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Articles in "Lifestyle"

 

With the University of Mississippi instituting the new School of Witchcraft and Wizardry, the search is underway to find qualified professors for the multiple new classes being offered in the fall. 

Since the university is cutting costs at every opportunity, school officials have decided to keep the search internal for the time being and fill the positions with current faculty and staff where possible. 

 

The Oxford Police Department continues the search for an unidentified magic user who closely resembles Taylor McGraw, Associated Student Body president and advanced wizard. The wizard was seen casting transfiguration spells on unsuspecting non-magical citizens, also known as muggles, changing them into a variety of animals from frogs and turtles to cats and dogs.

 

A lot of “Grindhouse”-style movies that have been released in the past few years usually end up failing for one reason or another, be it from overuse of computer effects or failure to grasp that the “B” in “B-Movie” doesn’t stand for “bad.” There are occasional bright spots though, such as “Hobo with a Shotgun,” which was released on DVD and Blu-ray last week.

 

There are times I’ve gone into a movie not knowing what to expect, but a Michael Bay movie has never been one of those, and that goes double (now triple) for the “Transformers” movies. Mr. Bay gives you copious amounts of explosions, gratuitous shots of female body parts and plenty of sophomoric humor. 

 

Not long ago, we were all hanging off the edge of adolescence, relentlessly searching everywhere for a way to rebel against parents, authority or whatever else we opposed. One saying no doubt heard during our childhood is, “I don’t understand why you listen to that devil music!”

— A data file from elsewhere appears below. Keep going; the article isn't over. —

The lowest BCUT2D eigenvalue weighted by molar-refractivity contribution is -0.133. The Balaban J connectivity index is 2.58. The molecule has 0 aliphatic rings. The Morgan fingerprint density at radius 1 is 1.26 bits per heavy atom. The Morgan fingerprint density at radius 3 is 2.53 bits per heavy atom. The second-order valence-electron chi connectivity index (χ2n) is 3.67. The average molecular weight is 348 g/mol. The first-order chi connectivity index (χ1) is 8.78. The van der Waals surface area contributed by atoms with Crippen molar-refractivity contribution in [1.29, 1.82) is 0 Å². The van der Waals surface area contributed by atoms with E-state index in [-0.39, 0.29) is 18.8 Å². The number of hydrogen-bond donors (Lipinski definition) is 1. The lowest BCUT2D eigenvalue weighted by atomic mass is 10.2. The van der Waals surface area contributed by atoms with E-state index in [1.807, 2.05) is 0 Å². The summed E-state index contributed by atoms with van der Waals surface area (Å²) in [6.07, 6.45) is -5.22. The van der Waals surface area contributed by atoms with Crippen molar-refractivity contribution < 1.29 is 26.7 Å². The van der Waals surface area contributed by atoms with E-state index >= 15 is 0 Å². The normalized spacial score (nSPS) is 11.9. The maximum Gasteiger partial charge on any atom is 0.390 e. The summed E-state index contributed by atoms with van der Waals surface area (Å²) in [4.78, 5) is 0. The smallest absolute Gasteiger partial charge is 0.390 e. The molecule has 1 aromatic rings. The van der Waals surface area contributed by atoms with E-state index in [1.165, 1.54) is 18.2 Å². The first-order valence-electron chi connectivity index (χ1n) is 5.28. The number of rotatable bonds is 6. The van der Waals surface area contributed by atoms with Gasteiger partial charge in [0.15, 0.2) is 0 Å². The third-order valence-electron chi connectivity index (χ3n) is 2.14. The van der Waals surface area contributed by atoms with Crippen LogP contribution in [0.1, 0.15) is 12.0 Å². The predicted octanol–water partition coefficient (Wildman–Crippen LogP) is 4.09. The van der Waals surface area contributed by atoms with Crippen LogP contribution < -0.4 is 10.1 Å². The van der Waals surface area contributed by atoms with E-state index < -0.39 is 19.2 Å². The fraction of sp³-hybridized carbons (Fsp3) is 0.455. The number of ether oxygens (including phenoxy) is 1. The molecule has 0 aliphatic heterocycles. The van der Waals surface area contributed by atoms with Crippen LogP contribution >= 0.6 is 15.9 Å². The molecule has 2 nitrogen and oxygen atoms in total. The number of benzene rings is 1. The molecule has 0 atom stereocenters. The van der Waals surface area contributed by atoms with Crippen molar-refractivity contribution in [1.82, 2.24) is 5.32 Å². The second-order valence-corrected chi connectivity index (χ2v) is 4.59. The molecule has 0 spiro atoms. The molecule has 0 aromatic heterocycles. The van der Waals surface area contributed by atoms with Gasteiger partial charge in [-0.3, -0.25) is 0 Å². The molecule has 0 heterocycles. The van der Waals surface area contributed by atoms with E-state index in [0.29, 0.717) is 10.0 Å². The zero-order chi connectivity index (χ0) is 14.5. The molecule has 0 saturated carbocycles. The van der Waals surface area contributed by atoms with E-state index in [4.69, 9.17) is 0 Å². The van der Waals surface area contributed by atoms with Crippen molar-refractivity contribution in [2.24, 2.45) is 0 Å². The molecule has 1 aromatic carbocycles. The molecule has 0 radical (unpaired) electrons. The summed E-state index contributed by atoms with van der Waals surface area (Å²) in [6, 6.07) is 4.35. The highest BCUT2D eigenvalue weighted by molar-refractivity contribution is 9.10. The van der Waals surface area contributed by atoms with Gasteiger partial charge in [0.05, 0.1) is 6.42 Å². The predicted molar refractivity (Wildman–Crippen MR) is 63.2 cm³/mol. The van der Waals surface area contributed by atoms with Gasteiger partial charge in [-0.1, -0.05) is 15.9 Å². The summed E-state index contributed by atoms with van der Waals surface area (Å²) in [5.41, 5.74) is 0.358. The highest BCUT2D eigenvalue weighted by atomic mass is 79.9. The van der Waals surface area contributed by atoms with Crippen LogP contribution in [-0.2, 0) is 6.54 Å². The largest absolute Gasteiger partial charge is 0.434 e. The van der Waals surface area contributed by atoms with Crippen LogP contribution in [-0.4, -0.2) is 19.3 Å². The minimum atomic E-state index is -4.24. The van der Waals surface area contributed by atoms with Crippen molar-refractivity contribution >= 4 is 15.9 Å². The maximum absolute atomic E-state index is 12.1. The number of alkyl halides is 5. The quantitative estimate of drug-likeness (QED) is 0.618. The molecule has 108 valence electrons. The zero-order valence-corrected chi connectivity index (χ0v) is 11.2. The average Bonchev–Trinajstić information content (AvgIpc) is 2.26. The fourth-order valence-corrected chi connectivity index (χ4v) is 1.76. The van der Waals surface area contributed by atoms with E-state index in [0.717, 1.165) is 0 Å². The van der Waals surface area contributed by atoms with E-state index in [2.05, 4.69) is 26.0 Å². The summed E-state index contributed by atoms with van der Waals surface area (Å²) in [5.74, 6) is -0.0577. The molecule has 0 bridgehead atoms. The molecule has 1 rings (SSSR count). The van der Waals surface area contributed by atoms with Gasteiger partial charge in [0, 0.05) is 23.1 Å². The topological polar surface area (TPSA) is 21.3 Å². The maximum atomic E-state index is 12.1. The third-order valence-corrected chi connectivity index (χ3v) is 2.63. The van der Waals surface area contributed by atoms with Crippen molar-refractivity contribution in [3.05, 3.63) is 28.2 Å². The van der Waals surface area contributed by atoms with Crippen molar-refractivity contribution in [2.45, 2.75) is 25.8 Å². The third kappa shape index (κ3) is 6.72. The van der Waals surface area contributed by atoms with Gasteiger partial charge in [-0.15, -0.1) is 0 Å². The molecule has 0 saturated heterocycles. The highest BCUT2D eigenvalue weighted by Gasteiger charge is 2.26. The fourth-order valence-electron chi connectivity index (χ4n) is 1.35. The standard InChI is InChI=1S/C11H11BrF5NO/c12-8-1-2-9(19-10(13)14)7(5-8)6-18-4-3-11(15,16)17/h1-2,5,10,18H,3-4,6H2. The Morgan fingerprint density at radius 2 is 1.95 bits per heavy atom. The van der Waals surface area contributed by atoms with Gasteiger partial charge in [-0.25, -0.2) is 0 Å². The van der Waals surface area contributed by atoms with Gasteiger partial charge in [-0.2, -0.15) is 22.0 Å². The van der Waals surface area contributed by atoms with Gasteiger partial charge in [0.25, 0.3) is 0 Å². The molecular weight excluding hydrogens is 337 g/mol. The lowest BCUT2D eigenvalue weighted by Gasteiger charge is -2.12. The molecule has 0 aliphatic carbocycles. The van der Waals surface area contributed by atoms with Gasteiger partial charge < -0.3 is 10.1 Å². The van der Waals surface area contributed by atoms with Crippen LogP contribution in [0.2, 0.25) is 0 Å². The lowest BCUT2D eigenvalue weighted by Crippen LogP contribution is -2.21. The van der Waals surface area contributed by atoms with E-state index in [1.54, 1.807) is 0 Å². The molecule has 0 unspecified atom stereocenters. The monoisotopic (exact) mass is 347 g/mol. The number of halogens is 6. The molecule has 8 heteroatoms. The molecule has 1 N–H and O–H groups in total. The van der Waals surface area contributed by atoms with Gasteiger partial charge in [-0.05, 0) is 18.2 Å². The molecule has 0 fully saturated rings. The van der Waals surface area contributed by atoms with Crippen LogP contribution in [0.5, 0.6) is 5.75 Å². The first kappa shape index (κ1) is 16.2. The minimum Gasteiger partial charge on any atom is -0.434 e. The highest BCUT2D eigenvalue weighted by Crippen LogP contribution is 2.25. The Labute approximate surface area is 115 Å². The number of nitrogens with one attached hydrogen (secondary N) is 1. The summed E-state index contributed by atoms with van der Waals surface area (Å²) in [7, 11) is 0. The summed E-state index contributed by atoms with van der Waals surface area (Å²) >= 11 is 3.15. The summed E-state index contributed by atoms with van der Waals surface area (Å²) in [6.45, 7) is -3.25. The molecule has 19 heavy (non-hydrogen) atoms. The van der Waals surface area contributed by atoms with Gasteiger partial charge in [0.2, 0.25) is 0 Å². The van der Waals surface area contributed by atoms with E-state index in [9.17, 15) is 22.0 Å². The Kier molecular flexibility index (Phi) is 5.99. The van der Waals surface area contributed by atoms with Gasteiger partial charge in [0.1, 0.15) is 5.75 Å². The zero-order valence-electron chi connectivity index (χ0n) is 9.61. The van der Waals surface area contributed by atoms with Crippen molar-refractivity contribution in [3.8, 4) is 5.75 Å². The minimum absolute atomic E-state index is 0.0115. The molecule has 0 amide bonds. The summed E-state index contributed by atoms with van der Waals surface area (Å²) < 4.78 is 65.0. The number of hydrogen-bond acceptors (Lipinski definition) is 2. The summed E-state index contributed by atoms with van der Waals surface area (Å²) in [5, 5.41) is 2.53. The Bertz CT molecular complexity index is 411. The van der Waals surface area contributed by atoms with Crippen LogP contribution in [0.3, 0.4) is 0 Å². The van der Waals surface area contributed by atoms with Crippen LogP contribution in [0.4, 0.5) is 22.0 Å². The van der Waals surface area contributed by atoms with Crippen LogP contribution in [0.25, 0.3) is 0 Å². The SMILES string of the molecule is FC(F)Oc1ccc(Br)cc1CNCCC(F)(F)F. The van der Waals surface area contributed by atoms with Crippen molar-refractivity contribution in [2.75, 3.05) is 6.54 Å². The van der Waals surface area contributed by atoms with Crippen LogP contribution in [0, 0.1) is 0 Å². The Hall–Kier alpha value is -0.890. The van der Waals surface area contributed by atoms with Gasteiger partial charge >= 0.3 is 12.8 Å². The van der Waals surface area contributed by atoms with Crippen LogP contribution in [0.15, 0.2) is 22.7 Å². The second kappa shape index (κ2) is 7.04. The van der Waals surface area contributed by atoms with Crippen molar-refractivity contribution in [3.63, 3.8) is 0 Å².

The Oxford Shakespeare Festival is coming to a close, but the best production of the season is running three more times this weekend. Filled with intrigue and deception, “Twelfth Night” is a classic comedy, but probably a classic you haven’t seen like this.

Each season, the festival chooses two Shakespearean shows. One is done in typical fashion, Old English and all, while the other is tweaked to be more modern and distinct.

 

On the morning of June 14, an album dropped that truly deserves the word “sick.” Junior Boys, consisting of Jeremy Greenspan and Matt Didemus, recently released their fourth studio album “It’s All True.” The band must have visited the world of psychedelic beats and sweet vocals to bring us back this musical treat. The album includes nine songs that dare you to dance whenever you hear it, wherever you are. 

 

“You bite my lip, you spike my blood. You make my heart beat faster.” These are a sample of the lyrics from “Faster,” the opening track on Matt Nathanson’s new album “Modern Love.”

 

Not everyone can handle a classic Shakespearean play, but most everyone loves a classic musical, right? Amid the two Shakespeare shows this summer, the Oxford Shakespeare Festival is drawing in the family crowds with Alan Jay Lerner and Frederick Loewe’s “Camelot,” a musical extravaganza of medieval proportions.

 

 

Inspire. Serve. Transform. It’s funny how three simple words can mean so much to one person. As current Miss University Katherine Barkett prepares for the Miss Mississippi pageant on June 29, these are not only the words she lives by — they are the words that have shaped her pageant career. 

 

Summer has always meant three things to me: humidity, watermelon and Oxford Shakespeare Festival.